A Sunny Epilogue

In the far south end of the High Park Kingdom you’ll find a little known Town called Kitchenland. Kitchenland is a magical place fondly thought of by the local community as a great location to live, work and play. It’s surrounded by the tiny hamlet of Sandbox Station, the busy little village of Blue Shedville and the industrious Township of Compost Corner. These (mostly) tidy little communities sit amongst the beautiful rolling raised fields of the Children’s Garden. Square Metres and square Metres of lush green (sometimes slug and snail eaten but always tasty) veggies and ripe berries and fruit are there to greet you and fill-up children and youth with healthy, tasty food. 

Interview Photo

Within this magical land you’ll find local resident and town historian Solar Wagon, now living in Washroomton Abby. Solar Wagon was kind enough to join us, the High Park Kingdom Herald (HPKH), for an interview during the installation of a new photovoltaic (solar) panel array on the south side of Kitchenland. We met outside on the freshly landscaped grounds of Washroomton Abby (re: a variety of new mints were planted in the garden bed out front last fall). Solar Wagon started out by giving us a brief history of the Abby and it’s grounds. Needless to say it’s tarnished and scruffy past has been made up for by the more recent renovations to its infrastructure and landscape. They’ve even removed the towering bales of straw from the north wing to free up floor space in the “throne” room.

 High Park Kingdom Herald

  • Thank you Solar Wagon for taking time to chat with us about Kitchenland and the new photovoltaic (solar) panels that were recently installed. May we call you Solar?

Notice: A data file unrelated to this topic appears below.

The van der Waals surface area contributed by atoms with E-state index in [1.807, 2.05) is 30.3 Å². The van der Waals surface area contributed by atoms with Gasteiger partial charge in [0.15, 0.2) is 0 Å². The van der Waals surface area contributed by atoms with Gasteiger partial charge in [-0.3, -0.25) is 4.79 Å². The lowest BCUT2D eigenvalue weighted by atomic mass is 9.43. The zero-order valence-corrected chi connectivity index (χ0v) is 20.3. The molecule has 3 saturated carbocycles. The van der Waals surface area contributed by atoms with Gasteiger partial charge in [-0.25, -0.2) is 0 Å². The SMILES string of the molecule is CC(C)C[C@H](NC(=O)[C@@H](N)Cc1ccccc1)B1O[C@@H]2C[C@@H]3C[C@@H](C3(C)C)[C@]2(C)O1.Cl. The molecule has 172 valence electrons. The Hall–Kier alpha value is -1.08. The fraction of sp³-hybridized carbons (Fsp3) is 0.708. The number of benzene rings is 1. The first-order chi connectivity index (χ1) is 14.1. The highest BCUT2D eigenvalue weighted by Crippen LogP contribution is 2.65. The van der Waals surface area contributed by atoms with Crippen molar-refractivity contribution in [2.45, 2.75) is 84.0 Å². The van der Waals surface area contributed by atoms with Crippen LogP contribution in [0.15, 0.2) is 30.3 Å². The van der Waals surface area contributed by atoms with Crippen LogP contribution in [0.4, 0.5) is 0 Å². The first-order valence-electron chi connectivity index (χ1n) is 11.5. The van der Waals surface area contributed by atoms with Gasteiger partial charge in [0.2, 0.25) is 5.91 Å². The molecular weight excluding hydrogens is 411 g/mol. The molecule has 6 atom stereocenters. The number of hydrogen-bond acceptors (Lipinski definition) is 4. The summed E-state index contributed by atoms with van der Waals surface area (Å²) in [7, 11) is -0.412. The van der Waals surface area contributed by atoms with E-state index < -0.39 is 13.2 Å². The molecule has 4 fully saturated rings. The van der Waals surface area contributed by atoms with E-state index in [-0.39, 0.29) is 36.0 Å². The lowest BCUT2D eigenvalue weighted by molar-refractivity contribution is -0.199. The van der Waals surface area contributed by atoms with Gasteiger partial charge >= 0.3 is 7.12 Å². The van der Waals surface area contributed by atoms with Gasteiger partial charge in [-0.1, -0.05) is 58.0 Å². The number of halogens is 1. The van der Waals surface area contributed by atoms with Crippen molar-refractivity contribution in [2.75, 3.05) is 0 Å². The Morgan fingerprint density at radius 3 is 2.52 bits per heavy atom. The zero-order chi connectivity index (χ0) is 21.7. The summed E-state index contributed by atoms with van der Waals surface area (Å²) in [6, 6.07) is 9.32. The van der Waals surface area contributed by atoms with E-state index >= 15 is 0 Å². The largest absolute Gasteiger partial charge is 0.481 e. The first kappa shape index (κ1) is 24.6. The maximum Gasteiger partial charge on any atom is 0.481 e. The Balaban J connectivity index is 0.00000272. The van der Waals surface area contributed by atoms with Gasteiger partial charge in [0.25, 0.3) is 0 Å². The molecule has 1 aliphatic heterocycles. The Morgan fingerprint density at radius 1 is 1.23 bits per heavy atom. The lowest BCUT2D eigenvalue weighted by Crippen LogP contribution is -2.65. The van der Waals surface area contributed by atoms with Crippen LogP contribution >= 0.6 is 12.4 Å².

Solar Wagon

  • Oh please do! It’s my pleasure to talk to you about Kitchenland and its sunny future. I really find the sunshine energizing and I love talking about renewable energy technologies.

HPKH

  • So Solar you’re the town historian, could you let us in on any juicy gossip about Kitchenland’s past?

SW

  • Well … they often don’t mention this but back in 2005 Washroomton Abby had a complete remodel. At the time it had fallen into great disrepair and needed a complete facelift. Back then I was living in the old rundown annex of Blue Shedville known to the local chipmunks as Green Shedhampton (a.k.a. home). Green Shedhampton was cramped and very dark. Needless to say I had no energy while living there.Shortly after the sparkling new porcelain was installed I managed to move into Washroomton Abby. I have to say I felt much better living in its light and airy space. Around the same time the idea for Kitchenland was sprouted. Kitchenland was previously known to residents as Picnic Shelter 16land and while it was a wonderful place to visit, it lacked many of the practical amenities that were needed for the area.

HPKH

  • Such as?

SW

  • Well … walls for instance. The lush green raised fields of the Children’s Garden were producing vast (ish) quantities of fruits and veggies for the people of Picnic Shelter 16land. But alas, they had no local place to cook it and create healthy, tasty dishes for the Royal Subjects of High Park Kingdom. Generally any cooking that took place often happened in the adjacent kingdoms of Parkdale and Swansea.So the Royal Court declared that a Kitchen be built. It would be situated upon the site of Picnic Shelter 16land and by the spring of 2012 Kitchenland was born.

HPKH

  • It took over 6 years for Picnic Shelter 16land to metamorphosize into Kitchenland?

SW

  • Yes, which to be honest is pretty fast for the Public Servants of the Toronto Realm!

HPKH

  • So what’s the scoop on Kitchenland then? What makes it so special that people from across the GTA Realm, even Barrie, are interested in it?

SW